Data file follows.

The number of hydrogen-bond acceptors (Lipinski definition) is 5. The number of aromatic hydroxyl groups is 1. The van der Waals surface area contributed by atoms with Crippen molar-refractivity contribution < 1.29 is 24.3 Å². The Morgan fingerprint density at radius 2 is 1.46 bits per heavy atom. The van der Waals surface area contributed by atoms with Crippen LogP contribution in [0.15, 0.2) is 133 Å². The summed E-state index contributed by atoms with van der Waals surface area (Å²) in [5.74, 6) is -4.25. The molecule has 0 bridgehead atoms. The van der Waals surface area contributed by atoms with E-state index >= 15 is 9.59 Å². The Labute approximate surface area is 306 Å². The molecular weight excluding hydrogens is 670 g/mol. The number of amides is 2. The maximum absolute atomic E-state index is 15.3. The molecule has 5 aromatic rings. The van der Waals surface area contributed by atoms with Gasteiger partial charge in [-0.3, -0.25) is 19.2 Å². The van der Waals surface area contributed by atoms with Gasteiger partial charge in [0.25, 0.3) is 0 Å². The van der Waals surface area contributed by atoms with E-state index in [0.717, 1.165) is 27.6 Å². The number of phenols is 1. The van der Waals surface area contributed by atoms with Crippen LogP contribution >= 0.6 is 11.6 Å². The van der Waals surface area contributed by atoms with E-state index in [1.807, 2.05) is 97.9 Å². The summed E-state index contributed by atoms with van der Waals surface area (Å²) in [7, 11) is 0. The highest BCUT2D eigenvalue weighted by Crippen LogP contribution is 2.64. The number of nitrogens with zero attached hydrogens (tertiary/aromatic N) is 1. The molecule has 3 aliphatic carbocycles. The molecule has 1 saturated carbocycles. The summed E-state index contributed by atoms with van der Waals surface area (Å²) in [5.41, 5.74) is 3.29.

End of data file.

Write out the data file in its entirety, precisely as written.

The number of hydrogen-bond acceptors (Lipinski definition) is 5. The number of aromatic hydroxyl groups is 1. The van der Waals surface area contributed by atoms with Crippen molar-refractivity contribution < 1.29 is 24.3 Å². The Morgan fingerprint density at radius 2 is 1.46 bits per heavy atom. The van der Waals surface area contributed by atoms with Crippen LogP contribution in [0.15, 0.2) is 133 Å². The summed E-state index contributed by atoms with van der Waals surface area (Å²) in [5.74, 6) is -4.25. The molecule has 0 bridgehead atoms. The van der Waals surface area contributed by atoms with E-state index >= 15 is 9.59 Å². The Labute approximate surface area is 306 Å². The molecular weight excluding hydrogens is 670 g/mol. The number of amides is 2. The maximum absolute atomic E-state index is 15.3. The molecule has 5 aromatic rings. The van der Waals surface area contributed by atoms with Gasteiger partial charge in [-0.3, -0.25) is 19.2 Å². The van der Waals surface area contributed by atoms with Gasteiger partial charge in [0.25, 0.3) is 0 Å². The van der Waals surface area contributed by atoms with E-state index in [0.717, 1.165) is 27.6 Å². The number of phenols is 1. The van der Waals surface area contributed by atoms with Crippen LogP contribution >= 0.6 is 11.6 Å². The van der Waals surface area contributed by atoms with E-state index in [1.807, 2.05) is 97.9 Å². The summed E-state index contributed by atoms with van der Waals surface area (Å²) in [7, 11) is 0. The highest BCUT2D eigenvalue weighted by Crippen LogP contribution is 2.64. The number of nitrogens with zero attached hydrogens (tertiary/aromatic N) is 1. The molecule has 3 aliphatic carbocycles. The molecule has 1 saturated carbocycles. The summed E-state index contributed by atoms with van der Waals surface area (Å²) in [5.41, 5.74) is 3.29.